2. Methods

In order to capture published literature reporting on any dimension of the RE-AIM framework, an integrative, systematic review approach was used. The integrative methodology is specifically designed to facilitate the inclusion of a broad range of research designs, both qualitative and quantitative, so as to comprehensively understand a given phenomenon [24].

2.1. Search Strategy

Studies were included if they involved adult office workers, were conducted in an office setting, and if changes in sedentary behaviour had been measured (objectively or subjectively) as a primary outcome of the study. No limitations were placed on the design of the study. The inclusion/exclusion criteria and search terms were developed through scoping searches. The review team used PICOS criteria (population, intervention, comparators, outcome, and setting) to facilitate this process (Table 1). The search terms were used to search five electronic databases (MEDLINE (Ovid platform), PsycINFO, SPORTDiscus, Business Source Complete, and OPEN Grey), and searching was completed on 7 December 2017.

2.2. Screening Process

The retrieved articles (n = 7234) were exported into EndNote (Clarivate Analytics, Philadelphia, PA, USA) so as to remove duplicates. After the removal of the duplicates, a total of 5533 articles were left. These articles were then exported into Covidence (Covidence, Melbourne, Australia) for screening. Covidence is an online platform that is designed to enhance the reliability of systematic reviews by facilitating organisational that which enhance the rigour within the screening process. The platform also facilitates the blinding of the screening process between reviewers. Double screening of the studies was carried out at two stages, namely: title/abstract and full text. At the end of each stage, two reviewers (B.M. and M.P.) met to discuss the disagreements. Cohen’s Kappa calculations were done for the title and abstract (0.96), and for the full text (0.97). The studies that could not be agreed upon were brought to a third member of the review team (X.J.) and were discussed. On all occasions, a final decision was agreed upon by all parties. Figure 1 highlights this process.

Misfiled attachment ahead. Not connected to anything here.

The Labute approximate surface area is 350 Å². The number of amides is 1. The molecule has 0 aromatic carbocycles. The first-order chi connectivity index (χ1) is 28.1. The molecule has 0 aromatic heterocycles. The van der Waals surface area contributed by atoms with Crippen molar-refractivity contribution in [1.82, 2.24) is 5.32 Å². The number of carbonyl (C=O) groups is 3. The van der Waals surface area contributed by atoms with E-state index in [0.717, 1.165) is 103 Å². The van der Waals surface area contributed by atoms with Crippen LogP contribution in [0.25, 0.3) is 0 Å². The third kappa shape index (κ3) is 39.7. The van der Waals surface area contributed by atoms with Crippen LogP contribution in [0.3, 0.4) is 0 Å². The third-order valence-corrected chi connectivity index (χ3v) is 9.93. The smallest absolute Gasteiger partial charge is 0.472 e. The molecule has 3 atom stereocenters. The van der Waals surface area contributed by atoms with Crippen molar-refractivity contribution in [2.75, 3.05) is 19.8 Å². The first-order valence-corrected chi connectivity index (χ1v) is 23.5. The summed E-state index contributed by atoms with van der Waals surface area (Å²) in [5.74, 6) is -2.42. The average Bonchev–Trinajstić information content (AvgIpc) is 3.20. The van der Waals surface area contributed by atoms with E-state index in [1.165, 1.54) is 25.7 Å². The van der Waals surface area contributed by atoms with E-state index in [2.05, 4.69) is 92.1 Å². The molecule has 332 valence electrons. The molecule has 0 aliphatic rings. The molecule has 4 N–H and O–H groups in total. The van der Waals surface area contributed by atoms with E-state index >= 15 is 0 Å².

2.3. Data Extraction

The data was extracted using a combination of two validated RE-AIM coding sheets [23,25,26,27]. The combination of the two sheets facilitated in the coding of information across all five dimensions of the RE-AIM framework, looking at 28 individual indicators from each intervention. The alignment of these indicators to each dimension of the RE-AIM framework is noted below.

2.3.1. Reach

The items from the extraction tool that facilitated in reporting on the potential reach of an intervention included the following: the method used to identify the target population, inclusion criteria and exclusion criteria, use of qualitative methods to understand reach or recruitment, sample size, participation rate, and sample representatives. The participation rate was calculated based on the reported number of participants, divided by the number of eligible participants exposed to recruitment. The sample representativeness information was extracted if an intervention reported the demographics of both the participants and eligible non-participants.

2.3.2. Efficacy/Effectiveness